Author Topic: Wash Testing Standards  (Read 881 times)

Offline ZooCity

  • Gonzo Member
  • ******
  • Posts: 4914
Wash Testing Standards
« on: December 20, 2014, 07:00:07 PM »
I'm ready to throw down cash, time and energy to have an industry standard wash testing setup in here.  Goal is to be able to rapidly test in house and to have a number of washings that is our standard for how long a print should hold up that we can communicate to clients, including specialty stuff that may have multiple variables, things like GID inks, etc. where the print may hold up but the effect may not linger.  I want confidence that our prints are good for X standard washings, even under the most brutal of conditions because, let's face it, that's what most clients are going to subject them to. 

To clarify, I don't have great concerns about our cure.  We have a lot of capacity with our dyer and it's reliable and consistent for us.  Issues we have seen this year have all been unrelated to curing but directly related to some issue with the ink or the ink/substrate/print method combo.  i.e., that "RFU" ink actually needs an additive to avoid tack or crock issues or this bucket or that batch was simply made incorrectly by the manufacturer or that particular print setup decreases the prints longevity or that particular shirt just plain sucks for discharge print long term washability.  Standardized curing parameters can't always save us there, they help but we still got burned a little on a couple jobs this past year due to things that could not be seen up front or even with a regular old laundering in a household setup and I want to minimize that risk.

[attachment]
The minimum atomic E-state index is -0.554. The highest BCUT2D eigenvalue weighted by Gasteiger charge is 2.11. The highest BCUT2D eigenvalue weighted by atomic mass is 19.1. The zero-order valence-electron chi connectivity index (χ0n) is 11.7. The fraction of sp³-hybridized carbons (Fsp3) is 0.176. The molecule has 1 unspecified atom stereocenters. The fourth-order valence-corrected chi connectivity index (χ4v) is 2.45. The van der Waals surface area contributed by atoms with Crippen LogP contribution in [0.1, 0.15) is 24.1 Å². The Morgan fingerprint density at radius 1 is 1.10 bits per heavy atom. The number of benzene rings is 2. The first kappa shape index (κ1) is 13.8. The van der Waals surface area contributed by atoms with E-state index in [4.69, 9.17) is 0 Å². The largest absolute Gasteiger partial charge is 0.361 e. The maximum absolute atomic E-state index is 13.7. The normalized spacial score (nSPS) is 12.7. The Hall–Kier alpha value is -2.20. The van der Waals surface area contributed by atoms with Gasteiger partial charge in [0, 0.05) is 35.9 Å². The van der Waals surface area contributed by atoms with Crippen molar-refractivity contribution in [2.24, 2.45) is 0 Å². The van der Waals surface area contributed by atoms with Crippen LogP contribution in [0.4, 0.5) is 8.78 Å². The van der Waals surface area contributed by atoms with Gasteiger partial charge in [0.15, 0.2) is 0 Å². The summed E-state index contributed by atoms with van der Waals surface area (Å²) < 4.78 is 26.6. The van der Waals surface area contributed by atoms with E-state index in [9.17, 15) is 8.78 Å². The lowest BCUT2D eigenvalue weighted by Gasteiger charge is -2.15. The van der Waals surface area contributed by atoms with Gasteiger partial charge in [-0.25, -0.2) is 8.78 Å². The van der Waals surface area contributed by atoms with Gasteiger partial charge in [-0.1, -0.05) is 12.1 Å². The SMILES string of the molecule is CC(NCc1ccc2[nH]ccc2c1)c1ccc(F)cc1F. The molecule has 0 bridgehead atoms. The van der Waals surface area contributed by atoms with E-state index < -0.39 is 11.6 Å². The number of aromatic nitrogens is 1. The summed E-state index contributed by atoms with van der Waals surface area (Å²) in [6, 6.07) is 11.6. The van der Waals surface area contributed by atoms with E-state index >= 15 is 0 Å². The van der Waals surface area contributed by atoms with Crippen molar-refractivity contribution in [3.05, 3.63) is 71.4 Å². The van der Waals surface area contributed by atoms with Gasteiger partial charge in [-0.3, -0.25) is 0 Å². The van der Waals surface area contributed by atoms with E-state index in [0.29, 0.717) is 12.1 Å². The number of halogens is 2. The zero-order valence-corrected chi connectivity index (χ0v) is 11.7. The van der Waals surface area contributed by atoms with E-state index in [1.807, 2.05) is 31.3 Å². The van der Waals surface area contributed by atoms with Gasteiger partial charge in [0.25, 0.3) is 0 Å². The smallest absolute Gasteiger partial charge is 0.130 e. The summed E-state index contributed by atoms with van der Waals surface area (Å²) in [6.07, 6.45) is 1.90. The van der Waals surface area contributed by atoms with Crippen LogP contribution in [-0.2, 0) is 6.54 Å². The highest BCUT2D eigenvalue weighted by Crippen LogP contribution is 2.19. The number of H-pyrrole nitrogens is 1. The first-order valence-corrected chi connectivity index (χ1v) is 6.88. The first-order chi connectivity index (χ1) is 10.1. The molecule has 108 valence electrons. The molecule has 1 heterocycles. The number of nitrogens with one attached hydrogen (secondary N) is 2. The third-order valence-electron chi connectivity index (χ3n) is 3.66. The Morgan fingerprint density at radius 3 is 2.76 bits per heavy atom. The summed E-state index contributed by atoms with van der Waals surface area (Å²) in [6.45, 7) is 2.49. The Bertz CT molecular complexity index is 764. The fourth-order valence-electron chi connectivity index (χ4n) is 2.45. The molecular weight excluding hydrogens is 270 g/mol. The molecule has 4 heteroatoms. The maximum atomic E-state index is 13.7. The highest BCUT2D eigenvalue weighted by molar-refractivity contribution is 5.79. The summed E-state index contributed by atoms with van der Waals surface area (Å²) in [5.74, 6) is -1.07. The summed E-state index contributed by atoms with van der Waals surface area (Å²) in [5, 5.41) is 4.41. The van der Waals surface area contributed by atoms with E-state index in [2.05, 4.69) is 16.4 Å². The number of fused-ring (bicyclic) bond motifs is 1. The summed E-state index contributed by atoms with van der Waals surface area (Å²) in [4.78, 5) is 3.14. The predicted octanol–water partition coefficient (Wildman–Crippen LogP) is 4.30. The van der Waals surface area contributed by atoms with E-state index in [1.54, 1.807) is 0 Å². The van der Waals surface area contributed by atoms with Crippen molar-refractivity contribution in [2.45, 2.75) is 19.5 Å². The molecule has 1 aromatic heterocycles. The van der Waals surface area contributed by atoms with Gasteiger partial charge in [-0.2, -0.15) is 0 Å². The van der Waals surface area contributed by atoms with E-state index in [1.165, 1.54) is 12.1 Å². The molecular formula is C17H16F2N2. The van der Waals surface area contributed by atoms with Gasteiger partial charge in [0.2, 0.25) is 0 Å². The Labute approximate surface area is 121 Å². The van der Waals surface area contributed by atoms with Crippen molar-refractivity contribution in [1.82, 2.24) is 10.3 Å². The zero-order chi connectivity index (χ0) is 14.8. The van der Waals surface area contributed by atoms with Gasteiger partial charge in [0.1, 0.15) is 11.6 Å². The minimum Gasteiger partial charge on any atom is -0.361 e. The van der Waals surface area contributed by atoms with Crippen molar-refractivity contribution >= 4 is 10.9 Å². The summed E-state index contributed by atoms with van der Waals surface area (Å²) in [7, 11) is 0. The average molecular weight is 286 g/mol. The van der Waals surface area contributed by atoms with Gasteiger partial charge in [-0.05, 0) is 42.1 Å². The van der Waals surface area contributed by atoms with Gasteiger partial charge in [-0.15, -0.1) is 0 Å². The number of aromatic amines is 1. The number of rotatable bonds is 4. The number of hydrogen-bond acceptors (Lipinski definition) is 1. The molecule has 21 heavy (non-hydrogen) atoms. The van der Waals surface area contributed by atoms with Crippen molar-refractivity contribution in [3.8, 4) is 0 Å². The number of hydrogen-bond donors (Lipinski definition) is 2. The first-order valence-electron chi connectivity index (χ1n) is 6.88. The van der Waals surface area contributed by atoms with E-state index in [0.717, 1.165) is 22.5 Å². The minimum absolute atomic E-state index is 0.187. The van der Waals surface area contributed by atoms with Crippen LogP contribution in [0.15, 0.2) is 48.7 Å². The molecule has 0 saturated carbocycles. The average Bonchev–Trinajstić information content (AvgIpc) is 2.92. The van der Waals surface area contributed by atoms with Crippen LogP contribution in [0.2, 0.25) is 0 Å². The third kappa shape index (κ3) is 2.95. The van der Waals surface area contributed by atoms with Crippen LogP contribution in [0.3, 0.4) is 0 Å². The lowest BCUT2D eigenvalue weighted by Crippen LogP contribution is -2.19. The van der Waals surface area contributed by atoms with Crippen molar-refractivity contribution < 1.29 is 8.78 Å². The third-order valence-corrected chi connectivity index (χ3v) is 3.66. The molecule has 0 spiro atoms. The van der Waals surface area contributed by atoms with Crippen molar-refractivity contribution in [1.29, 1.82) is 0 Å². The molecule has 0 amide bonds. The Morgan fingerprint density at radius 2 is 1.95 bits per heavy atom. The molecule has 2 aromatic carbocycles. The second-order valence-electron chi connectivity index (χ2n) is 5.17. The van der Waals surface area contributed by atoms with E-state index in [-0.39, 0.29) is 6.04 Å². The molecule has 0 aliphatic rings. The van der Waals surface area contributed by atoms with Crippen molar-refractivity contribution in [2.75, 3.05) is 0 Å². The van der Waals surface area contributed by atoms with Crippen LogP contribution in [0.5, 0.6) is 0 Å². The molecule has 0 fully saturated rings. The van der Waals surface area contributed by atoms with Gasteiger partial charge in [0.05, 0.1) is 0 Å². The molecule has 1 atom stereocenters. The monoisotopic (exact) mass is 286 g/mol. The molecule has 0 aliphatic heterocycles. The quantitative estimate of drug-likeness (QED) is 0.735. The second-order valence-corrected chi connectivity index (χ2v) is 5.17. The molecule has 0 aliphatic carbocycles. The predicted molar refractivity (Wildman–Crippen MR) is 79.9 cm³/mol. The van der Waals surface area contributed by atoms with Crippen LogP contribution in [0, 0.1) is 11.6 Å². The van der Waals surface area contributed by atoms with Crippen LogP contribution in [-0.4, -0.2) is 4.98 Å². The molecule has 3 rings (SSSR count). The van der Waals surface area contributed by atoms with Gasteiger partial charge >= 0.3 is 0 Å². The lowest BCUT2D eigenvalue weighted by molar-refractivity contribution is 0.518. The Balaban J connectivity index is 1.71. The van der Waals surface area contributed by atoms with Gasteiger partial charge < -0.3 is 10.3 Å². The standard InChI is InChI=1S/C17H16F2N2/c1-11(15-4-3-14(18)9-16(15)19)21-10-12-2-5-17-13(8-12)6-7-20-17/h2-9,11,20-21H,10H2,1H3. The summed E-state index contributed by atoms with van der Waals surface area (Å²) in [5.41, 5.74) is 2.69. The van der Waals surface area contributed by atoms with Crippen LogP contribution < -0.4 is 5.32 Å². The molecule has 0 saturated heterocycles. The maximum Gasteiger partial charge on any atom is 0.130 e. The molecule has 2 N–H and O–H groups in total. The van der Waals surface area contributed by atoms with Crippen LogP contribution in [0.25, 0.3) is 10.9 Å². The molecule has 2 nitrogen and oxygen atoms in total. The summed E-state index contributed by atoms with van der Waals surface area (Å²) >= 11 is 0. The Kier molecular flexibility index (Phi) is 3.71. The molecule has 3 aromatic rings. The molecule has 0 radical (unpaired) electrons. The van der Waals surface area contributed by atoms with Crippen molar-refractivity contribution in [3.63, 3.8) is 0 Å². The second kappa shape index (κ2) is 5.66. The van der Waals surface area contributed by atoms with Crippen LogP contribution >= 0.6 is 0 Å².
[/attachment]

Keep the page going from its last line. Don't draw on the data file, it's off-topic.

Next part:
The big risk of course is appearing to not have your process under control to your client due to parameters that are completely outside your shops control.  I want to be rock solid on this so that issues are eliminated entirely or, at the very least, I can present a very concise evaluation to a client that experiences a problem and maintain their confidence even in the face of that problem. 

Working a little with Rutland's chemist, it seems a 1:05 wash with 140˚F water in a Miele washer x3, which would simulate 90 washings, is the Nike standard and I know Nike has some good standards in place so that's one place I might start.  I also am somewhat aware of various crock tests and apparatus that's available.

My questions are: What's recommended here, what's standard for the biz?  Is the Nike standard the most widely accepted and, if so, are the Miele washers just their regular consumer units or something special explicitly for this purpose, what about other brands/models of washers that can run a super brutal wash cycle?  Are there enzyme treatments or the like that could be applied in a standard washer to simulate multiple washing in a cycle? 

Offline ericheartsu

  • Gonzo Member
  • ******
  • Posts: 3520
Re: Wash Testing Standards
« Reply #1 on: December 27, 2014, 02:15:56 PM »
I'm really interested in this subject.

I think Tony mentioned the crock test which I'm looking into as well.
Night Owls
Waterbased screen printing and promo products. 281.741.7285

Offline jonbravado

  • Verified/Junior
  • **
  • Posts: 49
Re: Wash Testing Standards
« Reply #2 on: December 28, 2014, 02:26:26 PM »
Ditto - I'm testing different ink systems right now and although they cure well, pull test, scratch test - even home wash test mulitple times - I'd love to simulate 20+ washes at my shop - I lose sleep over the thought of less-than-quality work leaving my shop.
Meridian Printing & Promotions

Screen Printing, Embroidery, Promo Items, and Merchandising Programs